MMG: 

Had you ever broken any segregation laws or practices previously? 

RP: 

I had not, to a great extent, but I hadn't...I started to think about some of the times...I, this to me...First of all, I wanted to say that at this point on the bus ride, I didn't consider myself breaking any segregation laws that I wanted...because he was extending what we considered our section in the bus. I had refused on any number of occasions to give my fare at the front of the bus, and then go around to the back to get in. That was another thing that some of the bus drivers would do. See, all of the bus drivers did not practice the same...it was not uniform. There were just certain bus drivers that would insist on you going to the back after you give him the fare. You would step up in the bus, get in the bus, and then step back off the bus and go around to the rear to enter. And neither did all of them ask you to stand up if there was white people standing. So it seemed like each driver was at his own discretion. 

MMG:  

And this was a zealous one that you encountered that night. 

RP:  

It seemed to be. 

MMG:  

What was the reaction of the other black people on the bus when this happened? 

RP:  

They didn't any of them say anything to me. Some few did get off the bus, and I know some of them asked for a transfer, and then some just got off by main door. But during the time when I was there, all remained the same exactly where they were. 

MMG:  

Nobody tried to interfere with what was going on between you and the white driver? 

RP:  

No. 

MMG:  

Did you resent that in any way? 

RP:  

No. 

MMG:  

Did you expect some support? 

RP:  

No, I didn't. It didn't even enter my mind. Because I knew the attitude of people. It was pretty rough to go against the system to the extent that you might not...There was one man who was on the bus, he lived next door to where we lived, and he could have if he'd wanted to, gotten off the bus to let my husband know that I was arrested. My husband thinks kind of hard of him for not at least telling him what had happened on the bus. Because he knew him very well. And then there was another man who got on the bus, and he got on just after me, 'cause I spoke to him as he was stepping on the bus. He asked me a few days later if I had needed him as a witness, and I said I didn't even remember... 

MMG:  

Did you ever find out the name of that bus driver? Was there ever any direct reference to him in the legal matters that developed later? 

RP:  

Oh, yes. I remember his name very shortly. His last name was Blake. I can't remember his initial. 

MMG:  

What does he think about the incident in retrospect? Do you remember what he said? 

RP:  

I can't remember exactly what he said. As far as he was concerned, it was all in his duty. 

MMG:  

What was your family's reaction? Your mother and brother and husband? 

RP:  

Well, my mother was pretty upset when I called her. She answered the telephone, and I told her I was in jail. And I don't remember exactly what my brother said to me, he was here, in Detroit, not Montgomery. I'll have to find out, better than I, if she can remember anything special. I know he was...I don't know if he was so surprised or not, but he was pretty upset, too, I'm sure. He didn't want us to... 

MMG:  

During any of this time, just after the incident occurred, and you were taken off and arrested, and broken arrest, yet did you ever feel fearful? 

RP:  

Well, it was a strange feeling because you always feel that something could...even before the incident of my arrest, I could leave home feeling that anything could happen at any time...harassment. I think the hardest days I had were when I was still working in the department store. I would see some of the people who worked in the store, and I don't know whether there was anything personal to it, I could see their attitude, the attitude they had. Some of them were very...well, they didn't say anything to me, but they were just, they'd ignore me as though I wasn't there.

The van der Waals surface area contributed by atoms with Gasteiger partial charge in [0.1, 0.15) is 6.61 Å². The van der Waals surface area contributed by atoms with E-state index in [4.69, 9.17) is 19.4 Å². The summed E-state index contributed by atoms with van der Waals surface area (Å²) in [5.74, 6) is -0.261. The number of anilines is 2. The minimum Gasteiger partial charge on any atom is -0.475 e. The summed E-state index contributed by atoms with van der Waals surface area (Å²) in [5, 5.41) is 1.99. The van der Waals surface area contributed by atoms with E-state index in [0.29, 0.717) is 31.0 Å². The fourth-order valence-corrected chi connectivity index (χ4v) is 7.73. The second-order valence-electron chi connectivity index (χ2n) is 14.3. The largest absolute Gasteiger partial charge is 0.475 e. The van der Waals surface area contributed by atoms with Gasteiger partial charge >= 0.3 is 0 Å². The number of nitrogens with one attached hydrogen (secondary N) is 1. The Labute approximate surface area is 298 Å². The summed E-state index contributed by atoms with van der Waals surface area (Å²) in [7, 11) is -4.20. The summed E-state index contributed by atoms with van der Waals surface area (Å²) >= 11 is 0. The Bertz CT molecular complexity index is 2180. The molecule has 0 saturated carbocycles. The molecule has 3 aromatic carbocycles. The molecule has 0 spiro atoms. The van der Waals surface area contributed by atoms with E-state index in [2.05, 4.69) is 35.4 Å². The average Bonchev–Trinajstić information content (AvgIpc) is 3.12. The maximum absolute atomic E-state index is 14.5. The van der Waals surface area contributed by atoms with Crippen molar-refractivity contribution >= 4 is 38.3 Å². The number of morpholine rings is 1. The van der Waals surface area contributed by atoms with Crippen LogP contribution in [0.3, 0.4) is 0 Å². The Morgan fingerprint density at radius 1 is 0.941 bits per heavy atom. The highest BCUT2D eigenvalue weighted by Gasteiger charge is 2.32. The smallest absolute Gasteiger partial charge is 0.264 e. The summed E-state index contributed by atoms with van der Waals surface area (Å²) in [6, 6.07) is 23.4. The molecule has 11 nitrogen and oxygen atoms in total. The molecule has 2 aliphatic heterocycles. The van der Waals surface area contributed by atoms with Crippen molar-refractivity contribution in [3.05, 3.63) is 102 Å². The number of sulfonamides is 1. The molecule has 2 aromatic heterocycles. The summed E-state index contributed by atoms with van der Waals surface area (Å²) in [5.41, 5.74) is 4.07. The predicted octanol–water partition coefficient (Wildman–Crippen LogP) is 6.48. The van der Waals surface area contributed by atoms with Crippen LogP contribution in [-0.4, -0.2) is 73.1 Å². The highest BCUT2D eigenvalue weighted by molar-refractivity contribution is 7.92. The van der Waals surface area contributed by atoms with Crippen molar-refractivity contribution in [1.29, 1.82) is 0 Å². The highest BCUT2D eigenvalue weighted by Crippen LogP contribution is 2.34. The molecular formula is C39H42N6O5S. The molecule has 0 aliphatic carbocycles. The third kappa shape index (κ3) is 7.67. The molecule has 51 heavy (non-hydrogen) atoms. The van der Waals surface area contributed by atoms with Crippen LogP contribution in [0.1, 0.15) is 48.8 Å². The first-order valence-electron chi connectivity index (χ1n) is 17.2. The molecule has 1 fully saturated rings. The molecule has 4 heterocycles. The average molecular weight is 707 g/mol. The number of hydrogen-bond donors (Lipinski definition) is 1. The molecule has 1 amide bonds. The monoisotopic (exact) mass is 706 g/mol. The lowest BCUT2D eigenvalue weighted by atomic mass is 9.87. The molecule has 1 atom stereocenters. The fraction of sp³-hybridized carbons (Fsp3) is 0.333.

MMG:  

Were you ever involved with the Montgomery Improvement Association, or the boycott that followed, in a policy making capacity? 

RP:  

I was on the board—I'm trying to think, board of directors—and I sat in on some meetings, but I didn't have too much time to be in the actual planning. But I did for a short while. But at that time, while so much of this was being fought, and so many plans were being made, I was being invited away from Montgomery quite a bit. I don't remember—it's hard to remember now, except that I did as many as I could, if I could, and if they called on me, if they had any marching or anything, if I could.  

MMG:  

How did you come to Detroit? 

RP:  

You mean, how did I travel? 

MMG:  

Well, no, not that so much as what made you decide to go ahead and come. 

RP:  

Because my brother was living here. 

MMG:  

And you and your husband felt that conditions just weren't going to get better immediately where they were? 

RP:  

Well, they were not any too good. Of course, it was quiet before there was any disturbance or any harassment at that time. And my mother wanted to spend as much time as she could with the two of us and she couldn't spend time with him if she remained with me there. And if she left me there, then she felt uneasy, I think. Part of our..., she and my brother got together more so than I did, and found a place for us to move, for us to live, and we came.  

MMG:  

What was life like for you and your husband after you moved to Detroit? 

RP:  

Well, it was not any too easy. Well, shortly after I moved to Detroit, I was offered a job and accepted one in Hampton, Virginia, at Hampton Institute. I earned a little money, and he was working in a barber school. He didn't have a Michigan license or anything, so he had to pass the examination, be officially [licensed]. He was working in a barber school for a man of our [race], teaching some apprentice barbers the work and training them. [unintelligible]